The Center for American Common Culture provides analysis and policy advice on issues of citizenship, patriotism, civic education, the assimilation of immigrants, and American common culture.
Accomplishments include following:
In 2001 Center Director John Fonte’s chapter “Antonio Gramsci and the Transformation of Institutions” was published in the book Building A Healthy Culture: Strategies for an American Renaissance edited by Don Eberly (Eerdmann’s).
He also published a major essay on broad intellectual trends, “Why There Is a Culture War: Gramsci and Tocqueville in America,” in Policy Review (December 2000-January 2001) which received wide-spread recognition. The article was discussed by George Melloan in the Wall Street Journal and Lance Morrow in Time magazine. Scholars including Michael Novak, Alan Kors, Marvin Olasky, Ronald Radosh, and Steve Balach, among others, referred favorably to the essay. It also was discussed in The Chronicle of Higher Education, and in several European journals.
Fonte wrote a series of articles arguing that the ideas behind the agenda of the UN Durban conference challenged individual rights, constitutionalism, and American democracy. The articles were published in Philanthropy magazine, National Review On-Line, and FrontPage magazine. He also debated James Zogby of the Arab-American Institute, supporting the U.S. position to withdraw from the conference, on a Voice of America radio-tv simulcast.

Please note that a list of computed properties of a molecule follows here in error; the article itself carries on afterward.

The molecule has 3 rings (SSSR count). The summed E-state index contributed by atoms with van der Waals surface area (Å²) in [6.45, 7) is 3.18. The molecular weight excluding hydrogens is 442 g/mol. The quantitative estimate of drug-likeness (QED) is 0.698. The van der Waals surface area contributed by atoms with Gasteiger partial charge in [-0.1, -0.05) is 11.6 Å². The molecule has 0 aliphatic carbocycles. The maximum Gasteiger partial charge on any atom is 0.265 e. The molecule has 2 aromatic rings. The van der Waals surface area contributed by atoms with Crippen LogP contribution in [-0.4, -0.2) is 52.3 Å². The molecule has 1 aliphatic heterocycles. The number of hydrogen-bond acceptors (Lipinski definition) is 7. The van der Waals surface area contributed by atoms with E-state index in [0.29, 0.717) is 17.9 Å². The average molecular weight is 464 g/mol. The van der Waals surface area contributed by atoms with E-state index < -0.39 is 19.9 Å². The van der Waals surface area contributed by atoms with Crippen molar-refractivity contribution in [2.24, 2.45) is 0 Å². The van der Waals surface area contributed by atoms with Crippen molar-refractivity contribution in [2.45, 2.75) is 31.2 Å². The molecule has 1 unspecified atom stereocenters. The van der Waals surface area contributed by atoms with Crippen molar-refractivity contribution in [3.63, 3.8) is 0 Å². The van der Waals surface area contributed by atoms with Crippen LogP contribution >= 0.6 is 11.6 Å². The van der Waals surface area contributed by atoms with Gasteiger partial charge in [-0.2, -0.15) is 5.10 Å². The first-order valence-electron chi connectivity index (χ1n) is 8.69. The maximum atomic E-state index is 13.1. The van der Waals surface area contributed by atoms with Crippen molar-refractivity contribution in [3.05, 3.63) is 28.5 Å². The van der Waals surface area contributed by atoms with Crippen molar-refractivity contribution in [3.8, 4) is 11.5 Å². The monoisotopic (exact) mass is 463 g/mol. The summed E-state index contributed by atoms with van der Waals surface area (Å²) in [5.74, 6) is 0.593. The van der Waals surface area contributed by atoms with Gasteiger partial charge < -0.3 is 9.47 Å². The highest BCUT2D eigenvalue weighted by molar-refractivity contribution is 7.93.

Fonte also presented a paper to the Foreign Policy Research Institute’s globalization seminar on “America and the West.” The essay, entitled “Liberal Democracy vs. Transnational Progressivism: The Future of the Ideological Civil War within the West,” will be published by Orbis in the summer of 2002. A shorter version of the essay also will be published as an FPRI Bulletin and disseminated to 14,000 practitioners, journalists, and scholars.
Fonte wrote a report that resulted in Virginia officials changing the state’s history curriculum. After he pointed out that the Virginia History Standards (described by Lynne Cheney and the late Albert Shanker as the best in the nation) were in danger of being “dumbed down” and stripped of their emphasis on citizenship and patriotism, the emphasis on citizenship, patriotism, and academic content was restored.
Fonte has worked with the American Legion to strengthen the civic assimilation of immigrants. He helped draft the resolution adapted by the American Legion convention in the summer of 2001 reaffirming the significance of the Oath of Citizenship. He also advised the staff of the House immigration subcommittee on citizenship issues in the restructuring of the Immigration and Naturalization Service.
Fonte made many radio and TV appearances in 2001 and also appeared on a Historical Society panel speaking on the influence of Antonio Gramsci’s Marxism in American public life. Fonte’s published work in 2001 included:
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